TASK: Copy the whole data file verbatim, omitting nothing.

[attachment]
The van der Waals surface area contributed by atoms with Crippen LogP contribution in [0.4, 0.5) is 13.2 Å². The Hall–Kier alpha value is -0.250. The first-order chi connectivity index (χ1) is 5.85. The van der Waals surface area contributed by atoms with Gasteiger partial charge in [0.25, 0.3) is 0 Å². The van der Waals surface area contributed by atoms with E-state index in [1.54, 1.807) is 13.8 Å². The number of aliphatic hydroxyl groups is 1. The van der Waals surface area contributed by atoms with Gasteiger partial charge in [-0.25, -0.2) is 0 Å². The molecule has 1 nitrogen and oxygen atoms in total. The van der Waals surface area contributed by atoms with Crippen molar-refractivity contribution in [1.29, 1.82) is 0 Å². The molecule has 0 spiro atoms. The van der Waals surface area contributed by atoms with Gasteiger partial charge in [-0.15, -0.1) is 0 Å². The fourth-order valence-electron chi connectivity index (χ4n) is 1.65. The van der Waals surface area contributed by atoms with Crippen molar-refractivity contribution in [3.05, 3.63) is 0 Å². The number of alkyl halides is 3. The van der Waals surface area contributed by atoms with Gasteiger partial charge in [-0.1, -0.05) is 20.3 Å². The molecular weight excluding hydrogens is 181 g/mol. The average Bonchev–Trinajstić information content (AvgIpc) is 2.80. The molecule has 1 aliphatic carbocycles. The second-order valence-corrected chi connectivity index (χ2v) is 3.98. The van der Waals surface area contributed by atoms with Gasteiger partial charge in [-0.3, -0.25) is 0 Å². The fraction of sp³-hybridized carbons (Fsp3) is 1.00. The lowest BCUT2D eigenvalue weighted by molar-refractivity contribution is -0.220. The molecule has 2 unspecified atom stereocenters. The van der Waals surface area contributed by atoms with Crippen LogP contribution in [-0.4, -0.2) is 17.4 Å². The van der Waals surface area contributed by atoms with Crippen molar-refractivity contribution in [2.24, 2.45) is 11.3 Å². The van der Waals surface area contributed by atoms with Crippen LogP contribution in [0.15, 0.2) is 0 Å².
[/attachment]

The van der Waals surface area contributed by atoms with Crippen LogP contribution in [0.4, 0.5) is 13.2 Å². The Hall–Kier alpha value is -0.250. The first-order chi connectivity index (χ1) is 5.85. The van der Waals surface area contributed by atoms with Gasteiger partial charge in [0.25, 0.3) is 0 Å². The van der Waals surface area contributed by atoms with E-state index in [1.54, 1.807) is 13.8 Å². The number of aliphatic hydroxyl groups is 1. The van der Waals surface area contributed by atoms with Gasteiger partial charge in [-0.25, -0.2) is 0 Å². The molecule has 1 nitrogen and oxygen atoms in total. The van der Waals surface area contributed by atoms with Crippen molar-refractivity contribution in [1.29, 1.82) is 0 Å². The molecule has 0 spiro atoms. The van der Waals surface area contributed by atoms with Gasteiger partial charge in [-0.15, -0.1) is 0 Å². The fourth-order valence-electron chi connectivity index (χ4n) is 1.65. The van der Waals surface area contributed by atoms with Crippen molar-refractivity contribution in [3.05, 3.63) is 0 Å². The number of alkyl halides is 3. The van der Waals surface area contributed by atoms with Gasteiger partial charge in [-0.1, -0.05) is 20.3 Å². The molecular weight excluding hydrogens is 181 g/mol. The average Bonchev–Trinajstić information content (AvgIpc) is 2.80. The molecule has 1 aliphatic carbocycles. The second-order valence-corrected chi connectivity index (χ2v) is 3.98. The van der Waals surface area contributed by atoms with Gasteiger partial charge in [-0.3, -0.25) is 0 Å². The fraction of sp³-hybridized carbons (Fsp3) is 1.00. The lowest BCUT2D eigenvalue weighted by molar-refractivity contribution is -0.220. The molecule has 2 unspecified atom stereocenters. The van der Waals surface area contributed by atoms with Crippen LogP contribution in [-0.4, -0.2) is 17.4 Å². The van der Waals surface area contributed by atoms with Crippen molar-refractivity contribution in [2.24, 2.45) is 11.3 Å². The van der Waals surface area contributed by atoms with Crippen LogP contribution in [0.15, 0.2) is 0 Å².